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Asia: Stocks mostly up on Greece, Fed hike talk lifts dollar
[HONG KONG] Most Asian markets climbed on Tuesday after Greece and its creditors agreed a debt deal to keep it in the eurozone, while the dollar advanced as attention shifted back to when the Federal Reserve will hike interest rates.
But Shanghai and Hong Kong retreated after a three day rally, although a little more confidence has returned since China moved to prevent a crash last week following a near month-long pummelling.
Tokyo climbed 1.50 per cent as the yen retreated against a resurgent dollar, while Sydney added 1.66 per cent and Singapore put on 0.50 per cent. Taipei added 0.48 per cent and Wellington put on 0.39 per cent.
Shanghai was down 0.40 per cent following a 13 per cent advance in the past three days, while Hong Kong dipped 0.50 per cent after climbing more than seven percent from Thursday.
Seoul was 0.33 per cent lower.
Global markets rallied Monday after Greece finally agreed to an austerity package to unlock billions of euros of much needed cash and, crucially, keep it from plunging out of the eurozone. The announcement, after 17 hours of gruelling talks at an emergency summit, ended a six-month crisis that has kept traders on edge.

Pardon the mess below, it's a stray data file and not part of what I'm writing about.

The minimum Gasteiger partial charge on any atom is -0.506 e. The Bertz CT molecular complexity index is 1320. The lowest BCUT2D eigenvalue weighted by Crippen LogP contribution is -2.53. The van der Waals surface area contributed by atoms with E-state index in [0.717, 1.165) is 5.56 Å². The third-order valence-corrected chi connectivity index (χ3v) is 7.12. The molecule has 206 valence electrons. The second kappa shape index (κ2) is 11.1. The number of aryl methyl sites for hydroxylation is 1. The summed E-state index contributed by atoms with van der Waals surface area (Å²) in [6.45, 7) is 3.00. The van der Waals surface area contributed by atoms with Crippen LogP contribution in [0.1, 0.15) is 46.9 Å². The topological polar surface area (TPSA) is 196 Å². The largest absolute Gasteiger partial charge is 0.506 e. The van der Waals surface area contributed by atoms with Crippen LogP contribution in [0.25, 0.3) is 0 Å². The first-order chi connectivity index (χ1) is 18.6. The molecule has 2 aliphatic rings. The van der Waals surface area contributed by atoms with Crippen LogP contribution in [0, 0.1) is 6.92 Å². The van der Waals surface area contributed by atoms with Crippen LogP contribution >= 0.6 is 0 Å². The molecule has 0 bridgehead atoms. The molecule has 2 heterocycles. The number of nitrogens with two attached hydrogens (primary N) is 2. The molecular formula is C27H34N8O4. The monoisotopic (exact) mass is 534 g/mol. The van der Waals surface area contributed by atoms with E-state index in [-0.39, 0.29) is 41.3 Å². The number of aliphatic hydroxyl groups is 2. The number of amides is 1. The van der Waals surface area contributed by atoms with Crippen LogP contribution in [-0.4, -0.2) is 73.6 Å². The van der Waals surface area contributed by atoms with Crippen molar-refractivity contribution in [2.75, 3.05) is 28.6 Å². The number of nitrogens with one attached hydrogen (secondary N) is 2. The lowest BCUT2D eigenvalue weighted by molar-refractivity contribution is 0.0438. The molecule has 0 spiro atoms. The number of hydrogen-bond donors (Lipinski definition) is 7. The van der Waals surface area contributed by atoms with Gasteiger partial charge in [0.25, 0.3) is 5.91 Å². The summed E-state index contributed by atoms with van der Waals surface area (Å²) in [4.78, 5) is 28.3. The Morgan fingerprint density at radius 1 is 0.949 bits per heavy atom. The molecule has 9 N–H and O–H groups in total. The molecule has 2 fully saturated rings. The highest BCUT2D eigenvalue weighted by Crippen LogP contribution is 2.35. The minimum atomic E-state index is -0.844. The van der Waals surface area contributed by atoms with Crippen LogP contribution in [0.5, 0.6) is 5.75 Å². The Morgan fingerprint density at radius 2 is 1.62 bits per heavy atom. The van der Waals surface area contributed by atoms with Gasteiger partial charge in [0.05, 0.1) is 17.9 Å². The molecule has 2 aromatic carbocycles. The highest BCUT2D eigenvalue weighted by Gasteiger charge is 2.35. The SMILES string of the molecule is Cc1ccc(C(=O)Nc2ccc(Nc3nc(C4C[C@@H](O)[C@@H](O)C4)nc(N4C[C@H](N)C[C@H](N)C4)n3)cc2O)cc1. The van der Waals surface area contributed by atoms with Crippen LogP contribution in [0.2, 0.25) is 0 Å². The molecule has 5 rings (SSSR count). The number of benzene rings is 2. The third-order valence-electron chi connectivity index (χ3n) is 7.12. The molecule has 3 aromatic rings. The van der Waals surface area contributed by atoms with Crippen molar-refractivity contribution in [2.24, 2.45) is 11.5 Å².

On Wall Street the Dow jumped 1.22 per cent, the S&P 500 added 1.11 per cent and Nasdaq gained 1.48 per cent.
And European equities advanced. France's CAC 40 climbed 1.94 per cent and Germany's DAX 30 put on 1.49 per cent, while Milan rose 1.00 per cent and Madrid gained 1.70 per cent.
With the crisis out of the way for now, investors turned their focus back to the Fed's plans for raising interest rates, pushing the dollar up against the yen and the euro.
"As long as this deal holds, a potential roadblock to Fed policy normalisation has been removed with the liftoff from later this year still on track," Mark Smith, a senior economist in Auckland at ANZ Bank New Zealand, wrote in a client note, according to Bloomberg News.
With fed chief Janet Yellen previously saying she expects a rise by the end of this year and a US recovery picking up, dealers are piling back into the dollar. The unit rose to 123.54 yen in Tokyo Tuesday from 123.45 yen in New York. The euro also eased to US$1.0986 from US$1.1004.
The single European currency was, however, up at 135.90 yen against 135.84 yen in US trade.
Markets will be watching a slew of US data this week for a better handle on what the Fed will do, including on industrial output, housing starts, inflation and consumer sentiment.
In China, hundreds of firms were expected to resume trading again on Tuesday, adding to the more than 400 that returned Monday, after they were suspended over the past few weeks to prevent a market meltdown.
Authorities intervened after the Shanghai index plunged 30 percent in three weeks, wiping trillions of dollars from market capitalisations, spreading contagion in regional markets and raising fears over the potential impact to the real economy.
Market watchers are awaiting the release of growth data Wednesday to see if the world's number two economy has picked up after suffering a continuous slowdown for more than a year.
On oil markets, US benchmark West Texas Intermediate for delivery in August fell 58 US cents to US$51.62 and Brent crude for August eased 47 US cents to US$57.38 a barrel in morning Asian trade.
Gold fetched US$1,156.05 compared with US$1,156.64 late Monday.